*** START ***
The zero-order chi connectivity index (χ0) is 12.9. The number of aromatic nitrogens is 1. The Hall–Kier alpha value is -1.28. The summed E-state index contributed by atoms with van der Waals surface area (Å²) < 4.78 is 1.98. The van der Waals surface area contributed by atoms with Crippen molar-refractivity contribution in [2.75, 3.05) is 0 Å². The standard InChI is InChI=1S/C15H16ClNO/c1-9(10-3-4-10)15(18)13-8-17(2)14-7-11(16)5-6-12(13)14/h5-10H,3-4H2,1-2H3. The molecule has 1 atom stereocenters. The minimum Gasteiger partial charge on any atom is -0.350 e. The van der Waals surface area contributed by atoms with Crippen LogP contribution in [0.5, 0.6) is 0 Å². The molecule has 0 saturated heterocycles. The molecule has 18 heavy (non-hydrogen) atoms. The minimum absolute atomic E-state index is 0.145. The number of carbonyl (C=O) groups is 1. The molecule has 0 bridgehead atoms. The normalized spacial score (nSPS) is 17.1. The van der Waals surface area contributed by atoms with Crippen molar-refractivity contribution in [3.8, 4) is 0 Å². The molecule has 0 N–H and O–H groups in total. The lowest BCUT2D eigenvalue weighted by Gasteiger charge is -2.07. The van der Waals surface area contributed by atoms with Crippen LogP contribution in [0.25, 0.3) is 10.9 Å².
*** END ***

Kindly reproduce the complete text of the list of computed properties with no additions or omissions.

The zero-order chi connectivity index (χ0) is 12.9. The number of aromatic nitrogens is 1. The Hall–Kier alpha value is -1.28. The summed E-state index contributed by atoms with van der Waals surface area (Å²) < 4.78 is 1.98. The van der Waals surface area contributed by atoms with Crippen molar-refractivity contribution in [2.75, 3.05) is 0 Å². The standard InChI is InChI=1S/C15H16ClNO/c1-9(10-3-4-10)15(18)13-8-17(2)14-7-11(16)5-6-12(13)14/h5-10H,3-4H2,1-2H3. The molecule has 1 atom stereocenters. The minimum Gasteiger partial charge on any atom is -0.350 e. The van der Waals surface area contributed by atoms with Crippen LogP contribution in [0.5, 0.6) is 0 Å². The molecule has 0 saturated heterocycles. The molecule has 18 heavy (non-hydrogen) atoms. The minimum absolute atomic E-state index is 0.145. The number of carbonyl (C=O) groups is 1. The molecule has 0 bridgehead atoms. The normalized spacial score (nSPS) is 17.1. The van der Waals surface area contributed by atoms with Crippen molar-refractivity contribution in [3.8, 4) is 0 Å². The molecule has 0 N–H and O–H groups in total. The lowest BCUT2D eigenvalue weighted by Gasteiger charge is -2.07. The van der Waals surface area contributed by atoms with Crippen LogP contribution in [0.25, 0.3) is 10.9 Å².